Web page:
I have approximately three minutes for internet here, just time enough to post a few photos of the Rio Achibueno and life therein. Still to come: story of the longest, rockiest river in history, where it rained goats, where I swam more than once, where the tarantulas lumbered where my ultimate dream of reading for three days straight by a fireplace and reading was finally fulfilled.

Seltzer Boating :: Chilean Creeking

Matt Smink on the first drop of the Siete Tazas

I find myself in the city of Talca, in Central Chile, with only one night in a bright and loud hotel to record the past week of creeking excursions on the Rio Claro. I will keep the descriptions minimal, not only because of my dirth of time but because I am really proud of these photos- definitely the best I've ever taken.It's incredible how many faces and expressions that water can adopt. The Maipo was sultry and fast and wide, the color of darkened leather. The Maipo's salted waves turned from glassy green to aqua to navy, mirroring the weather.
But paddling on the the Rio Claro was like pushing your boat through pools and chutes full of seltzer water. The water sparkled, bubbled and glinted as if the creek were gem-lined. The waterfalls were glossy and smooth at the entrance, and then they carreened forward as if some really big person filled their mouth with a ton of water, cheeks distended, and then spit it out with all his of force.Eric Bartl dropping in

The first day was an expedition through the middle canyon, a section known as the Entres Saltos. While hiking and scouting that morning, we had spotted five smaller clean waterfalls we were eater to run. We put in directly under the bridge near our camp site and stated paddling down. It was a canyon, but for the most part you could scramble out on river right and walk. The canyon was laced with class 5 rapids that were mandatory walks for anyone with a brain. The rest of the rapids were fun, tight lines full of boofs that all ended in the most beautiful, safe pools. There were a few swims- none from me- and the rescues were pretty simple (alright, most of them were. One girl swam right above a little drop that I wouldn't have wanted to swim over, but they got her right back in her boat.)Italic
Haakon Samuelson setting up to plug the 6th drop

We ended up taking out before we reached the five drops we had been aiming for. A tricky double drop and waning sunlight stood in our way. It didn't bother me- I'm always the happiest one to reach the take out, even after such a blissful day of clear water creeking. That night I drank hot chocolate and read my book and fell asleep in my tent. And I woke up the next day ready to paddle the seven teacups.Zoe Ross in the seltzer. You can see her boat underwater in this photo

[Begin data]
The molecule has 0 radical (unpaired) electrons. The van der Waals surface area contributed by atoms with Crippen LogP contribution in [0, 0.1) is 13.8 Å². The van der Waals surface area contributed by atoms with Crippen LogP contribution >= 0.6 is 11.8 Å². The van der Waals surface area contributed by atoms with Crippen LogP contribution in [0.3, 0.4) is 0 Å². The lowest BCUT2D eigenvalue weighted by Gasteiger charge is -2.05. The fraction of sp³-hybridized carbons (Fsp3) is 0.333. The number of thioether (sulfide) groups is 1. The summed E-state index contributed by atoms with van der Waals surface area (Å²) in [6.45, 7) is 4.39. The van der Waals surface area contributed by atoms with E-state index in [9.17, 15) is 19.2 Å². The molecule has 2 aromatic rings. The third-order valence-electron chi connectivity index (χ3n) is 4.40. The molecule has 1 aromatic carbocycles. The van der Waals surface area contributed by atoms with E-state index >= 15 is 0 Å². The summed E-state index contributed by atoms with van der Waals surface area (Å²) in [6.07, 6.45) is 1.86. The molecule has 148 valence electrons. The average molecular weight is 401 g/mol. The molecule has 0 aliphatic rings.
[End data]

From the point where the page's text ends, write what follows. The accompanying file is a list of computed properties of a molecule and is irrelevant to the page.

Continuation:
The seven teacups (siete tazas) is a run of seven beautiful waterfalls ranging in height from 3 feet to 2o, running through the black basalt chamber of the Rio Claro canyon. Once you drop in, the only way out is to run it. The walls curve out and then in, as if you were in the bottom of a light bulb. And speaking of common household imagery, it's as cold as a fridge in there.
Zoe Ross commits to the right side
We flew like a flock of angels down the falls, paddles and faces pressed up against sterns. The hole at the bottom of the slide tried to digest me but I survival surfed the out of it. I went over-vertical (aka ass over teakettle) off the the 17 footer. On the 20 footer I was so mesmirized by the fast approaching foam that I didn't tuck in time and Bam! Next thing I know my head sprang back and I bubbled around a while beneath the curtain before catching my roll. Tino said I looked as stiff as a toy soldier.

Halfway through the run....Experimenting with shutter speed

But whatever! I ran the Siete Tazas, and despite those small confessions I ran them pretty well, with no swims and limited misery!
Eric Bartl about to go deep on the 6th drop

The next day, we divided into two groups to run the sieta tazas again. While group number two set up to take photos and document every drop, group number one dropped into the river at a new, higher put in. I was in group one, and I sailed off the first clean drop at the new put in and followed gamely along behind the other technicolored ducklings. But we never made it to the siete tazas, and the photographers were waiting all day for a string of little bright boats that never came. It's a story for another day, but it's one HELL of a story. Melina Coogan dropping in to the disasterous upper "put in." Photo by Matt Smink